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  • Shahan Mahmood

The “Problem” Employee


Imagine this.


It’s your first day on the job and you’re happy to be here. You feel welcomed, needed, and are excited to be a part of the working team. You realize that many of your superiors (think executives) are predominantly white, however, you’re not worried because you’ve been treated so well and fair. Clearly, they must really like you, value you, and need you to meet company goals. You’re not simply a tokenized hire, you’re a member of the team—at least that’s what you think.


After spending a few years at the company, you notice a couple of issues. It seems like most of your team lacks diversity, and there are not many people that come from cultural and racial backgrounds similar to yours. You also notice some of the men in the company making a few sexist jokes—especially when they are talking about next summer’s interns. You seem to be the only one of “your kind”. Strange, isn’t it?


Upon consideration, you decide to raise your concerns. Gently, of course. You raise them with a few members of your team and reach out to HR so that you can help them in any way you can. You notice the issues, it’s just a matter of being able to create a plan to address them.


Unfortunately, there’s denial. The white leadership denies any issues, ignores your complaints, and actually somehow finds a way to blame you for raising them, or worse, creating them. The responsibility of fixing the problem is yours and yours alone. Some of your “ethnic” friends back you up, some of them are ignorant and instead join the leadership’s stance.


Now, you’re getting shoved left and right. You weren’t considered for the promotion, you were moved to the smaller desk space, or maybe they’ve decided to let you go. “You’re just not a good fit” is what you’re told. Perhaps, you even resigned.


You are the “problem” employee. Now you are gone—looking for a new place to work.


Unfortunately, this happens all too often for people of colour—particularly women. The cycle of being the problem employee is a barrier to productive and meaningful change within organizations. This institutional roadblock is one that can be frustrating and difficult to navigate. But how can we as a society address this? Going forward, what can we do to ensure that addressing workplace harassment, sexual violence, and problematic practices are not seen as a last resort?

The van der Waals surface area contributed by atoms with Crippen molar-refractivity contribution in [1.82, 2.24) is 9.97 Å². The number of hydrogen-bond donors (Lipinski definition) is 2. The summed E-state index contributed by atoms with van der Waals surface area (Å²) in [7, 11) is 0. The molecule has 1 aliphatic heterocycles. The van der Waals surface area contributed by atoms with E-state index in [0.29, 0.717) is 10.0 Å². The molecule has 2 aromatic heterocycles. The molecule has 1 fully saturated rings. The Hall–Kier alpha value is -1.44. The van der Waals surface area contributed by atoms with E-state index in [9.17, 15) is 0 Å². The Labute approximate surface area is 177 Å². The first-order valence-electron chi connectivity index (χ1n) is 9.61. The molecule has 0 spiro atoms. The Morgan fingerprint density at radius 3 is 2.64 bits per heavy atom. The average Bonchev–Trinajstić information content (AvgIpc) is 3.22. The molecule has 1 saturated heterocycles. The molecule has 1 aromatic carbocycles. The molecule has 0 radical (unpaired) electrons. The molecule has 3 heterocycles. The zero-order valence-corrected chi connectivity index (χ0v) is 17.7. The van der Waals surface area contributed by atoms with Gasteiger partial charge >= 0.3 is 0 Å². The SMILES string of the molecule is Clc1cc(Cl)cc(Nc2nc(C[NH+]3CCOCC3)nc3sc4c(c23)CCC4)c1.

1. Build better workplace practices


To support employees who gather enough courage and strength to come forward on issues within the workplace, there need to be specific people who can champion their voices. Traditionally, this would be HR. However, the key component is that the person receiving such information needs to have the power to make or initiate change. It’s useless if no decision-making authority is bestowed upon individuals learning of issues within the workplace.


2. Create employee assistance programs


EAPs are counselling services intended to help employees when they need it. This can look like in the form of mental health support, career support, and specific support relating to arising issues in the workplace. Investments need to be made to ensure marginalized groups feel comfortable speaking and sharing their experiences.


3. Revise hiring practices


Tokenism is never great and can significantly hurt a company’s goal of increasing diversity. It hurts employees. To counter tokenism, be open to changing the status quo in terms of hiring practices.


Labelling your peers or your staff as “problem” employees only deepen the problems your company faces. Instead, opt to listen, engage, and empathize with the experiences of your team members. It can go a long way to reducing turnover—especially for people in minority groups.

Simply put, companies need to start listening to their employees. Otherwise, they might end up becoming the “problem” company.










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